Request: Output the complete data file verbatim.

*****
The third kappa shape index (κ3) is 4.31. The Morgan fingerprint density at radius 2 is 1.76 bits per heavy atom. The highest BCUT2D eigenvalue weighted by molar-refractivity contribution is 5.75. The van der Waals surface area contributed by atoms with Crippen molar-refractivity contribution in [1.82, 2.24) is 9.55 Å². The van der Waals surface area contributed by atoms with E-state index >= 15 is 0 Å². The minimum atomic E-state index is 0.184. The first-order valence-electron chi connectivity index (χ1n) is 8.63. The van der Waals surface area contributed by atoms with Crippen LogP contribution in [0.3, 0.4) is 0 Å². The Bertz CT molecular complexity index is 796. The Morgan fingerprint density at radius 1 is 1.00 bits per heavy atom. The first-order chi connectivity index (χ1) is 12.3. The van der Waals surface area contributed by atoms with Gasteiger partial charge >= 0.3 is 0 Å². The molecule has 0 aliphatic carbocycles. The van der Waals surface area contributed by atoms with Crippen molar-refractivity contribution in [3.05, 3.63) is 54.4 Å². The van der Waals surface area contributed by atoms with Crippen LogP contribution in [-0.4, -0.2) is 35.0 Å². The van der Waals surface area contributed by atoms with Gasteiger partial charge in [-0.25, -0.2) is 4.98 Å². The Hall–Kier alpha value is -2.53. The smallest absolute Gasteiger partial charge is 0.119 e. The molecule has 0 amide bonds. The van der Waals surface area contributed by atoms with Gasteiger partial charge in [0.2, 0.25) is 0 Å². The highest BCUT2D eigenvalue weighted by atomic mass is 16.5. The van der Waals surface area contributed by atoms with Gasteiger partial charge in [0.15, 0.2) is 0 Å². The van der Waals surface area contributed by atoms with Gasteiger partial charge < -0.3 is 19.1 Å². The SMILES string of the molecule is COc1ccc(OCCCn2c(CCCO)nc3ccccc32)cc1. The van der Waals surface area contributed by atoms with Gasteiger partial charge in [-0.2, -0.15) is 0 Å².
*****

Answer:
The third kappa shape index (κ3) is 4.31. The Morgan fingerprint density at radius 2 is 1.76 bits per heavy atom. The highest BCUT2D eigenvalue weighted by molar-refractivity contribution is 5.75. The van der Waals surface area contributed by atoms with Crippen molar-refractivity contribution in [1.82, 2.24) is 9.55 Å². The van der Waals surface area contributed by atoms with E-state index >= 15 is 0 Å². The minimum atomic E-state index is 0.184. The first-order valence-electron chi connectivity index (χ1n) is 8.63. The van der Waals surface area contributed by atoms with Crippen LogP contribution in [0.3, 0.4) is 0 Å². The Bertz CT molecular complexity index is 796. The Morgan fingerprint density at radius 1 is 1.00 bits per heavy atom. The first-order chi connectivity index (χ1) is 12.3. The van der Waals surface area contributed by atoms with Gasteiger partial charge >= 0.3 is 0 Å². The molecule has 0 aliphatic carbocycles. The van der Waals surface area contributed by atoms with Crippen molar-refractivity contribution in [3.05, 3.63) is 54.4 Å². The van der Waals surface area contributed by atoms with Crippen LogP contribution in [-0.4, -0.2) is 35.0 Å². The van der Waals surface area contributed by atoms with Gasteiger partial charge in [-0.25, -0.2) is 4.98 Å². The Hall–Kier alpha value is -2.53. The smallest absolute Gasteiger partial charge is 0.119 e. The molecule has 0 amide bonds. The van der Waals surface area contributed by atoms with Gasteiger partial charge in [0.2, 0.25) is 0 Å². The highest BCUT2D eigenvalue weighted by atomic mass is 16.5. The van der Waals surface area contributed by atoms with Gasteiger partial charge in [0.15, 0.2) is 0 Å². The van der Waals surface area contributed by atoms with Gasteiger partial charge < -0.3 is 19.1 Å². The SMILES string of the molecule is COc1ccc(OCCCn2c(CCCO)nc3ccccc32)cc1. The van der Waals surface area contributed by atoms with Gasteiger partial charge in [-0.2, -0.15) is 0 Å².